Surly founder Omar Ansari on the MN brewing scene and "what makes a Surly"
Surly Brewing Co.
When Minnesotans think of the recent boom in microbrewing, it's hard not to think of the 2005 upstart Surly Brewing, whose distinct marketing, award-winning, and high-demand beers have helped lead the revolution. The brewery has taken the reins on the growing scene, with Surly founder Omar Ansari serving as current president of the Minnesota Craft Brewer's Guild and the brewery becoming the namesake of last year's Taproom Bill (a.k.a. the "Surly Bill").
The Hot Dish spoke with Ansari during a busy October to hear his thoughts about the state of the industry in Minnesota, as well as how Surly is adjusting to its new role as it expands.
Hot Dish: What was your business before opening Surly Brewing?
Omar Ansari: I worked with my family's business. My folks owned a business that manufactured industrial abrasives on the site of the current Surly brewery. They'd owned it since I was born. I began working there after college, but after a while I finally decided I wanted to start a brewery on the premises.
HD: How instrumental was head brewer Todd Haug in the creation of Surly?
Ansari: Todd is a huge part of who Surly is. You see his thumbprint on the brewery. You see his personality come through in every facet of who Surly is and how we present ourselves: our uncompromising, "take no prisoners" approach, I guess. The recipes are Todd's--he writes them--and Todd is always pushing things to make our beer more "Surly" and make them better. That's always the question we have when we are making a new beer: '"What makes it Surly?"
HD: How do you come up with the names of your beers?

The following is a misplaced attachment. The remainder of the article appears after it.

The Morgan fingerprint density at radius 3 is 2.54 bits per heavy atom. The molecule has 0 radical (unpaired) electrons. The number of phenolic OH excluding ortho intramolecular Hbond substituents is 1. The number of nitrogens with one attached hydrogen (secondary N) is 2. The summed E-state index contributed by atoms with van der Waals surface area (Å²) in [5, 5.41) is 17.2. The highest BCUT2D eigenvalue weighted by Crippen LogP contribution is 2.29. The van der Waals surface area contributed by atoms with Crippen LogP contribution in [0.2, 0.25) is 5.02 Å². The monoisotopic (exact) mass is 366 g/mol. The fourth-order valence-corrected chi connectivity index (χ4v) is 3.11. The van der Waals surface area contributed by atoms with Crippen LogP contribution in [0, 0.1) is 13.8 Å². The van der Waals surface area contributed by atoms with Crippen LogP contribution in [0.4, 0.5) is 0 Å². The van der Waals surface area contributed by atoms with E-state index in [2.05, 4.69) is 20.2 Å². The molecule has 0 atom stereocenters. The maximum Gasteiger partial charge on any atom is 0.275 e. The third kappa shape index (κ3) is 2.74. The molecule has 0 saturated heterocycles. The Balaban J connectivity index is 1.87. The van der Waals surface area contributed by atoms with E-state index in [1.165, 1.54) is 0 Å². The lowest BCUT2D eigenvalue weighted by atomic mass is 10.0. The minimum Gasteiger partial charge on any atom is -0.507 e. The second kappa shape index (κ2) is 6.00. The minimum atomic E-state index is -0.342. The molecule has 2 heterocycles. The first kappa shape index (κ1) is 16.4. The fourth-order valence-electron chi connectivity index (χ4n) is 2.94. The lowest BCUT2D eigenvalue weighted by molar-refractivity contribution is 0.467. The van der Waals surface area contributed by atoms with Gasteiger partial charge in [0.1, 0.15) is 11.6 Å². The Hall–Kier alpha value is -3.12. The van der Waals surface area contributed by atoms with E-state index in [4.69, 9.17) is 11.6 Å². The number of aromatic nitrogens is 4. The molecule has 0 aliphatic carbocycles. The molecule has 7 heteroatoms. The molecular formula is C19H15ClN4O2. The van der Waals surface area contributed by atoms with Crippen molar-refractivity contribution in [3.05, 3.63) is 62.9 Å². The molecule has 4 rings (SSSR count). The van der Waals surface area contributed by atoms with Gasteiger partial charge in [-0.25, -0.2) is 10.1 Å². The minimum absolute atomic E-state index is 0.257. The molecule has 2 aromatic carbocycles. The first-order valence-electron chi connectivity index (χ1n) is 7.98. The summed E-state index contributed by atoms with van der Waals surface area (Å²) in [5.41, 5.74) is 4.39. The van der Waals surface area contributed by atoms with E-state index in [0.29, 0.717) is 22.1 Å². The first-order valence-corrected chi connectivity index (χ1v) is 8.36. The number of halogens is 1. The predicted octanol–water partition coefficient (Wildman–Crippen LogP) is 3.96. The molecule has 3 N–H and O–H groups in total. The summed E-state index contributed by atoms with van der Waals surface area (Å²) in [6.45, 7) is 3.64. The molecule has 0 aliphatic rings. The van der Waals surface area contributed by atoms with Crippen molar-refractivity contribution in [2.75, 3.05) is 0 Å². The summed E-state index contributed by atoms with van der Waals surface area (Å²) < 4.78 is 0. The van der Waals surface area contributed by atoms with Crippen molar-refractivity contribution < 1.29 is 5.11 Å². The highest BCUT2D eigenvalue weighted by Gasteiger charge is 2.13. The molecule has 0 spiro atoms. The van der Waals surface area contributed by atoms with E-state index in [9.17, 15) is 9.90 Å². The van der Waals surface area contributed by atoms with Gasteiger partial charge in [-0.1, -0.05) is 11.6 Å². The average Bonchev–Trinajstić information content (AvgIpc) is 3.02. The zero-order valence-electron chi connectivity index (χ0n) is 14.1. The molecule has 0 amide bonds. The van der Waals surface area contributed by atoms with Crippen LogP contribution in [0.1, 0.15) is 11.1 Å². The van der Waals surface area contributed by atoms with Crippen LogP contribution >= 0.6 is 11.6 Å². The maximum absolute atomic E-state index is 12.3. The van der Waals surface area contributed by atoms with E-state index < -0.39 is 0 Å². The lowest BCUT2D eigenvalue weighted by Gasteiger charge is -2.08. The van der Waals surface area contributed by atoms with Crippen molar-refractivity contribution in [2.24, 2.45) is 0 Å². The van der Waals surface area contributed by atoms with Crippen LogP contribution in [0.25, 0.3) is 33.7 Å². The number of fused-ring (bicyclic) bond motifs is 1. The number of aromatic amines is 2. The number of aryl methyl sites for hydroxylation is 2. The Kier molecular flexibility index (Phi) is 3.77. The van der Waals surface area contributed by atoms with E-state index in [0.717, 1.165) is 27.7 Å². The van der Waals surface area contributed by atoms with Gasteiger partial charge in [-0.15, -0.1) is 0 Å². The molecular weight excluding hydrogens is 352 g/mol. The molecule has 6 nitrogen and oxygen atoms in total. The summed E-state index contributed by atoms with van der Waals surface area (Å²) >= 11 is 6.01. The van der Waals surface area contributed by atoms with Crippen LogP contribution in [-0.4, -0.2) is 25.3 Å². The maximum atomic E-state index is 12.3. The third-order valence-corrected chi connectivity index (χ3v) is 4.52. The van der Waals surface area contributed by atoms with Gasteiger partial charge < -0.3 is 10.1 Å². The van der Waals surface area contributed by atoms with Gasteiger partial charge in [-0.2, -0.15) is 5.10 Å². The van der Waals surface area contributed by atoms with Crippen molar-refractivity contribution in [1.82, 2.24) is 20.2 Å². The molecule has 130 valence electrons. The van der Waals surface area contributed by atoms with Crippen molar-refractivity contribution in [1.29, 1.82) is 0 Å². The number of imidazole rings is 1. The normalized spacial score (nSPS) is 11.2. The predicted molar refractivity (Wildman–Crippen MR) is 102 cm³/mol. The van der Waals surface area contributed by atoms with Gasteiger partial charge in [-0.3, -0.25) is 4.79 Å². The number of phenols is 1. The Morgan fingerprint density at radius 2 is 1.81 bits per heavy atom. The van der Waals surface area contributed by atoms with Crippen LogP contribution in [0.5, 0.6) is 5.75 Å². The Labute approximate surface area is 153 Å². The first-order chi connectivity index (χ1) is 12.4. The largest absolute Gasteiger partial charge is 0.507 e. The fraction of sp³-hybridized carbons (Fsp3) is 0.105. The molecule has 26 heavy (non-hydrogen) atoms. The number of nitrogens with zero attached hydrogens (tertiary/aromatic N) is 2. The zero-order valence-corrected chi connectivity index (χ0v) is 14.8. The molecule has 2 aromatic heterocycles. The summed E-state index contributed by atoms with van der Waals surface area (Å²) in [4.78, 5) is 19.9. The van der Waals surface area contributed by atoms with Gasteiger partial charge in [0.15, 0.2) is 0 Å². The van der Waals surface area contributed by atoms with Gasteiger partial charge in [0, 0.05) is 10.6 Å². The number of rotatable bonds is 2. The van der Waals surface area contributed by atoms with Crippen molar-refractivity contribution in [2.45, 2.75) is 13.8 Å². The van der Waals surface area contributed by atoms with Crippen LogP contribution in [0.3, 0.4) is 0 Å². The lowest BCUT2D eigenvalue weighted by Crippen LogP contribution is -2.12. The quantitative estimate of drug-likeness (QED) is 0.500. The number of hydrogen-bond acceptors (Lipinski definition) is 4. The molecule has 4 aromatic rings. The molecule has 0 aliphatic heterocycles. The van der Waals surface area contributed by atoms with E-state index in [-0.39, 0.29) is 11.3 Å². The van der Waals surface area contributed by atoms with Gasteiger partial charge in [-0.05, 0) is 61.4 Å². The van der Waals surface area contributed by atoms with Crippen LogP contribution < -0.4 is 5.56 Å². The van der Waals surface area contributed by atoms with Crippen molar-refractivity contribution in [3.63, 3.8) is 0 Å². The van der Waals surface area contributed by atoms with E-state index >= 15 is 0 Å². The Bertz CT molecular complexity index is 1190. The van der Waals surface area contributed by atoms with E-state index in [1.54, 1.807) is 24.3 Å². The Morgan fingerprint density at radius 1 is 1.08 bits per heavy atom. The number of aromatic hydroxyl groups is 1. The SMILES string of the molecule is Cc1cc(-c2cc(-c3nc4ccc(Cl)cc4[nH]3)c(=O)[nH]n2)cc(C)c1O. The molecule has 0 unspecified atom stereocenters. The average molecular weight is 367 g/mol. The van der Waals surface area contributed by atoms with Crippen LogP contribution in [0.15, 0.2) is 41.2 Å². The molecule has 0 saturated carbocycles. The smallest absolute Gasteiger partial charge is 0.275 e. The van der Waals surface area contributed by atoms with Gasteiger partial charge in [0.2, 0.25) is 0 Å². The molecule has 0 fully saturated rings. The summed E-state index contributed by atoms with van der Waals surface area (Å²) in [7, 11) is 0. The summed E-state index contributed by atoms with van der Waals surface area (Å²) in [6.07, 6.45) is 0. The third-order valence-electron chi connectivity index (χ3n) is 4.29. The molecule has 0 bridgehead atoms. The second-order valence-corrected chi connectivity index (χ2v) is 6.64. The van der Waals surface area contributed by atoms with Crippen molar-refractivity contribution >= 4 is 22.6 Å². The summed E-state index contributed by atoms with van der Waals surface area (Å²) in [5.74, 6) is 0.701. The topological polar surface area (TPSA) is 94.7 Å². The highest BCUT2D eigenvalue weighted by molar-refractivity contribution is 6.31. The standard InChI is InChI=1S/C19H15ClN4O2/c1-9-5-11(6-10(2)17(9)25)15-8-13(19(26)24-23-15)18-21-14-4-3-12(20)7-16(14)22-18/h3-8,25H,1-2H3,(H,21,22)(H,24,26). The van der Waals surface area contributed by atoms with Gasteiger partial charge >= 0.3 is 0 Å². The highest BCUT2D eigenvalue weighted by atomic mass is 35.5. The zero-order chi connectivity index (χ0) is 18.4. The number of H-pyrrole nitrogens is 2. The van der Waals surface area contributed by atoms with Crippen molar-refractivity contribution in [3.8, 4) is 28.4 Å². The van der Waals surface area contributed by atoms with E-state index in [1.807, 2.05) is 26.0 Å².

Ansari: Oh, you know, they just come to us. Myself, Todd, my wife Becca, and his wife, Linda, kick things around, and we like to be a little subversive, maybe a little ironic and tongue-in-cheek. It's beer; you got to have a little fun with it. So that's what we shoot for with the beer names.
HD: Does Minnesota have a long way to go to deregulate the beer industry?
Ansari: Deregulating the beer industry? I don't think anyone in the beer business wants to see deregulation; that might not be the right term. I don't think getting rid of the laws would help because if we got rid of them, the big guys -- Miller, Coors, Bud -- would just come in and take over.
What I think a lot of us would like to see is a continuing loosening of the things breweries can do. If you look at the spectrum of 50 states, some of them are way more liberal with beer laws, some of them have more conservative rules, and ideally you'd like to move towards those who give brewers a little more flexibility and more options, like in California, Oregon, and Colorado, for example. That's the direction we'd all like to head in the Minnesota beer business.
HD: How does Minnesota beer set apart from other regions in terms of beer?
Ansari: One of the differences here is that we haven't been doing it for quite so long, so in other places there are some more entrenched styles. The craft beer industry has only blown up in the last few years in Minnesota, so we are still creating what that "Minnesota scene" will be. But I think, as years go on, we'll be able to hang with any other part of the country in terms of quality of beers.
HD: How will the Destination Brewery change Surly's identity in terms of being a "small brewery"?
Ansari: One of the beer names we kicked around once was "I Liked Their First Album IPA," so that's the same sort of issues we'll face. When we started Surly it was just me and Todd, so, yes, it's definitely changing.
There will always be new smaller breweries opening out there, and they'll catch people's attention, and that's one of the cool things about beer: It's always changing. But Todd and I have talked about this issue for years, and we didn't ever think it'd be an issue, as we never thought we'd have this demand for our beers. But it all made sense to us when we decided we'd just brew the beer like we want to and we would never change the beers to get bigger. That's the goal. We're not going to be one of the small Minnesota breweries anymore, but we'll be one of the great Minnesota breweries.
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